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Taxes are my personal finance Achilles heel. Every year, I promise myself I’ll be better organized than the last. With freelance income and a rental property — in addition to the usual stuff (mortgage and charitable deductions, for example) I generate a fair amount information that needs to be sorted and organized so that my accountant can do his job.

If there ever were a time to get on top of your tax situation, this year is it. No one knows exactly what changes will occur next year, but with the looming crisis of the fiscal cliff, as well as tax benefits like the protection against taxes resulting from certain cancelled real estate debt set to expire at the end of the year, taxpayers and tax professionals can expect to be grappling with a multitude of changes.

For the average taxpayer, what are some year-end tax moves?

“Forty percent of taxpayers are living paycheck to paycheck,” says Lisa Greene-Lewis, CPA and TurboTax blog editor. For them, every penny they can save in taxes counts. Here are some top moves:

Don’t Miss Charitable Deductions

Monetary donations to your favorite charities are always welcome, of course. But there are other tax deductions that may be available to you. “If you are volunteering for a charity then you can deduct your cost of travel which can include miles, airfare, and hotel as long as it’s directly related to the charity and it’s not personal,” says Greene-Lewis. In 2012, the volunteer mileage rate was 14 cents/mile. You must itemize to take advantage of charitable donation deductions, and you must volunteer or donate to a qualified charity.

Cleaning out your closet may also entitle you to a tax deduction, if you donate those items to a qualified charity. Figuring out how much to deduct for your used clothing or household items can be tricky, though. To help, TurboTax offers a free tool called It’s Deductible that allows you to track deductions of cash or goods throughout the year.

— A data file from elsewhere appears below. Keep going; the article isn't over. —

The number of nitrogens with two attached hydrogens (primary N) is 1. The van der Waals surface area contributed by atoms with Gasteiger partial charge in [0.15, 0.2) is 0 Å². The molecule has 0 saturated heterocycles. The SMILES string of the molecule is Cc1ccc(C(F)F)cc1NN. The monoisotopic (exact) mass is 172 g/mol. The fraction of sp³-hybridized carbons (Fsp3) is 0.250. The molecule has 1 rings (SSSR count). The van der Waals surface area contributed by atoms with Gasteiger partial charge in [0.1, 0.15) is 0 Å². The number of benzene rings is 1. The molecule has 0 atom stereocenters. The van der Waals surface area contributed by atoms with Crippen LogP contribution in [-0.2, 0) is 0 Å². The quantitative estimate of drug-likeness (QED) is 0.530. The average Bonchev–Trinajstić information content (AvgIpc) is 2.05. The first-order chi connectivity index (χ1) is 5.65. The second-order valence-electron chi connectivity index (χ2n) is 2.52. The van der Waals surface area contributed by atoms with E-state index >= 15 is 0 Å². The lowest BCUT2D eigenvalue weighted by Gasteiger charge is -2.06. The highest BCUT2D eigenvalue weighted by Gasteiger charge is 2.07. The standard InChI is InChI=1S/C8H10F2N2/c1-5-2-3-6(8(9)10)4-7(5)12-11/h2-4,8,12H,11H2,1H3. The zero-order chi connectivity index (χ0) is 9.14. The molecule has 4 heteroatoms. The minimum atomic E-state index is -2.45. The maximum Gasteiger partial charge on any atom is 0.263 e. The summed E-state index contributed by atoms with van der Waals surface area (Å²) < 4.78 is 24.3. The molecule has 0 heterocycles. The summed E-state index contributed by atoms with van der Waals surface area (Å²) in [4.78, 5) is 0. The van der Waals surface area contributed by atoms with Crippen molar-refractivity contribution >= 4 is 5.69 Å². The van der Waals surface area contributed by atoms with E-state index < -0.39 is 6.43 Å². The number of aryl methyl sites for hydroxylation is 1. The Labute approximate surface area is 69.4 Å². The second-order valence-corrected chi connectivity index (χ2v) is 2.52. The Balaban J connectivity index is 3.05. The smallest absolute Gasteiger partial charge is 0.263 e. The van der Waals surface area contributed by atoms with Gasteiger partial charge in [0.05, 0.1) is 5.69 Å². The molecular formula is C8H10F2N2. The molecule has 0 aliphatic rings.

Maximize American Opportunity Credit In 2012

The American Opportunity Tax Credit was a centerpiece of 2009’s stimulus bill,” says Karla Dennis, Enrolled Agent and CEO of Cohesive Tax. She goes on to explain, “The newest education tax break expanded the Hope Credit, supplying a credit of up to $2,500 of the cost of tuition and related expenses. Up to $1,000 from the credit could return to the taxpayer as a refund.”

But this tax break may not be around much longer. “The American Chance Credit was initially meant to end in 2010, but it was extended until 2012. Nevertheless, this could be the credit’s final year. Congress wants ways to cut the federal deficit, and letting tax breaks expire is a way to save some dollars. If you have eligible education costs, make sure you claim the American Chance Credit as soon as you can.”

Defer Income — or Don’t

The usual tax advice is to try to defer income to the following year. For example, “If you did really well at work and you are expecting a bonus but it will move you up to a higher tax bracket, you may want to ask your employer to defer that bonus until January,” says Greene-Lewis. Or self-employed individuals may be able to hold off billing clients until early 2013.

However, this year you may want to rethink that advice. “Impending tax rate modifications will make accelerating income in 2012 the exception to the traditional tax adage of deferring income,” Dennis warns. “The top income tax bracket in 2012 is 35 percent. If Congress doesn’t act, the highest tax rate could go to 39.6 % in 2013. So in case you are in the leading income tax bracket, you might want to accelerate earnings into 2012 and pay taxes at a lower rate.”